On the afternoon of Monday 17th June 2019 we had the honour of a visit to the Sir Bani Yas Church and Monastery from His Highness Sheikh Hamdan bin Zayed Al Nahyan, Rulers’s Representative in Al Dhafra, and his two sons, HH Sheikh Hazza bin Hamdan bin Zayed Al Nahyan and Sheikh Yas bin Hamdan bin Zayed Al Nahyan. They were accompanied by Sultan Khalfan Al Rumaithi, Undersecretary of the Ruler’s Court in Al Dhafra, Ahmed Matar Al Dhaheri, Director of the Ruler’s Representative Office in Dhafrah Region and HE Mohammed Ali Al Shadi Al Mansouri, Director General of the Al Dhafra Municipality. This visit was following the completion of conservation and enhancement work carried out at the site by the Department of Culture and Tourism.
WAM Emirates News Agency – 13 June 2019
The Church and Monastery on Sir Bani Yas Island, the only early Christian site yet discovered in the UAE, has reopened its doors to visitors following the implementation of conservation measures and site enhancements by the Department of Culture and Tourism – Abu Dhabi (DCT Abu Dhabi).
The inauguration ceremony for the site was conducted by Sheikh Nahyan bin Mubarak Al Nahyan, the Minister of Tolerance. The event was attended by Mohamed Khalifa Al Mubarak, Chairman of DCT Abu Dhabi, and Saif Saeed Ghobash, Undersecretary of DCT Abu Dhabi, as well as conservators, archaeologists, heritage experts and clerics.
The Sir Bani Yas Church and Monastery dates to the 7th and 8th centuries CE. It continued flourish well after Islam spread throughout the region.
The site was first discovered in 1992, during a survey undertaken with the permission of the late President Sheikh Zayed, when the remains of several buildings, along with pottery and plaster fragments, were found on the east of the island.
The next year, excavations were started by the Abu Dhabi Islands Archaeological Survey, Adias, established on the instructions of Sheikh Zayed and under the patronage of His Highness Sheikh Mohamed bin Zayed, Crown Prince of Abu Dhabi and Deputy Supreme Commander of the UAE Armed Forces.
Excavation of the site took place over several seasons, unveiling the eastern and northern quarters used by the monks, the surrounding wall, as well as the central building, shown by the discovery of fine plaster crosses to be a church.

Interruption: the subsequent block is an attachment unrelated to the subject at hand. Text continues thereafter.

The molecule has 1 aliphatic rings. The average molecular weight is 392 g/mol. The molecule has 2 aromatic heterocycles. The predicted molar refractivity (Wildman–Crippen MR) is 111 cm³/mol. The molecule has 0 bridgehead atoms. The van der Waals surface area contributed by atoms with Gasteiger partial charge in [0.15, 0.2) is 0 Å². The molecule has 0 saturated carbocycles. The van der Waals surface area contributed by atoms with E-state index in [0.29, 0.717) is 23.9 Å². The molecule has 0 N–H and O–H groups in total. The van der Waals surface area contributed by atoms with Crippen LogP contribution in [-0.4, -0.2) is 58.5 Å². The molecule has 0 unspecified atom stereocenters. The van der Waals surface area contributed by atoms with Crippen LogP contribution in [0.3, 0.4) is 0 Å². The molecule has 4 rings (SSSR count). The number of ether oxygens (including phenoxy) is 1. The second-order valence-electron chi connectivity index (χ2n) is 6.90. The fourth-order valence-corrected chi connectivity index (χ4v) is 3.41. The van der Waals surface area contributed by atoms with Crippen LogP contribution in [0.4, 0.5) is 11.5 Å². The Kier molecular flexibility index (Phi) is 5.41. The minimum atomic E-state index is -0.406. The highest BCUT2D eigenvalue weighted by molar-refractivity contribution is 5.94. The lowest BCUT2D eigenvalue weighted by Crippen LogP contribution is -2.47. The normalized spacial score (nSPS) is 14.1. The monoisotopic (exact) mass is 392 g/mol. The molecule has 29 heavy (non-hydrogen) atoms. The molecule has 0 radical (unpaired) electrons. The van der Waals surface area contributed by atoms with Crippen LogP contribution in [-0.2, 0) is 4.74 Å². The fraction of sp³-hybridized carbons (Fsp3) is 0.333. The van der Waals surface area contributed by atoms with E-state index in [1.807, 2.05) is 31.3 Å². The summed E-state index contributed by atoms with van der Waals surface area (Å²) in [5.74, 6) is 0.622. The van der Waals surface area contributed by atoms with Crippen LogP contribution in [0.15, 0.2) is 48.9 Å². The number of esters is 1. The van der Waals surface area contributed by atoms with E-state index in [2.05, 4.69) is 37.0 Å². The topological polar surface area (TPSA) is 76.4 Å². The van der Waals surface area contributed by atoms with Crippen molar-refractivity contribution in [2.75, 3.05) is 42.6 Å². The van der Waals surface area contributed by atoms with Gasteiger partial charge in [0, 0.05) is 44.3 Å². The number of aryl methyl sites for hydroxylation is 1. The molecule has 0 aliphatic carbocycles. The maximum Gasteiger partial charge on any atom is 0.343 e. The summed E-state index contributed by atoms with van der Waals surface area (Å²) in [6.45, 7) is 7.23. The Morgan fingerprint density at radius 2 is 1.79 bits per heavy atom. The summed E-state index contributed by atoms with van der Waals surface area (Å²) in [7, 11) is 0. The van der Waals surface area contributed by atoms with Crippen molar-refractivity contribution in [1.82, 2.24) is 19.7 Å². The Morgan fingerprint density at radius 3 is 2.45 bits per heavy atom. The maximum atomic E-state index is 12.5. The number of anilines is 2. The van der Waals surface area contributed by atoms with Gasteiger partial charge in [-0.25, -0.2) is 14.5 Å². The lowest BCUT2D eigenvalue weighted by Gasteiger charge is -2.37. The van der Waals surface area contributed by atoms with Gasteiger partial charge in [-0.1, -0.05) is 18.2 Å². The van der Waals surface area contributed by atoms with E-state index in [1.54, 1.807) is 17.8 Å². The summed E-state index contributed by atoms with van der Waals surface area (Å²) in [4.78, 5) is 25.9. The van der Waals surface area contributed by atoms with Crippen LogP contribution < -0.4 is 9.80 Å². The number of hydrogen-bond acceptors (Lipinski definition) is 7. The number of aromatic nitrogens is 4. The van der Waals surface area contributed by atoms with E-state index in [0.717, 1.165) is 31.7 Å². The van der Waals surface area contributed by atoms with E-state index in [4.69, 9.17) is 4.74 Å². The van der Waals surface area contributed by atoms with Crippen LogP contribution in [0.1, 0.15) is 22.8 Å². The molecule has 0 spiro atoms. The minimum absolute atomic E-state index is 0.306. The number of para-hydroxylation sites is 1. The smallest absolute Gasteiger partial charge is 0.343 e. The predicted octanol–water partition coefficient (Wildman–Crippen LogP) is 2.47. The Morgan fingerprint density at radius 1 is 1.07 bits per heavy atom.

Several courtyard-type houses were also excavated nearby, as well as a water cistern, all part of the monastic settlement.
Artefacts found at the site show how the inhabitants of the settlement used the sea, in addition to cattle, sheep and goats, as food sources, while glass vessels and pottery indicate that they traded widely across the Arabian Gulf and beyond.
“The Sir Bani Yas Church and Monastery site received special attention from the founding father of the UAE, the late Sheikh Zayed bin Sultan Al Nahyan, due to the great significance and value it holds as a historic part of the UAE’s cultural heritage,” Sheikh Nahyan said.
“The late Sheikh Zayed played a key role in supporting archaeological excavations, studies and research related to history and heritage. He welcomed archaeological expeditions in the emirate and established the Al Ain Museum to display the archaeological discoveries and artefacts from these missions and provide insight into the lifestyle of those communities residing in the region before us.”
He added: “The Sir Bani Yas Church and Monastery sheds light on our cultural history, one that we can be proud of; its existence is proof of the longstanding values of tolerance and acceptance in our lands. This further emphasises the importance of cross-cultural dialogue and collaboration, as the site provides evidence of the UAE’s openness to other cultures. It is perfect timing that the inauguration of this landmark comes during the Year of Tolerance, which was marked this year by the historic visit of His Holiness Pope Francis, Head of the Catholic Church, to the UAE.”
Due to the great significance of the Sir Bani Yas Church and Monastery, plans to conserve the site were carried out with care soon after the first excavation ended, and in 2010 a shelter was installed over the church, while most of the monastery was reburied. Between 2015 and 2016, DCT Abu Dhabi completed its conservation programme for the site as part of a larger plan to manage the entire island. This plan provided a chance to gather data on the site and monitor its condition, as well as set policies to regulate any future excavations and research, restoration, management and conservation activities.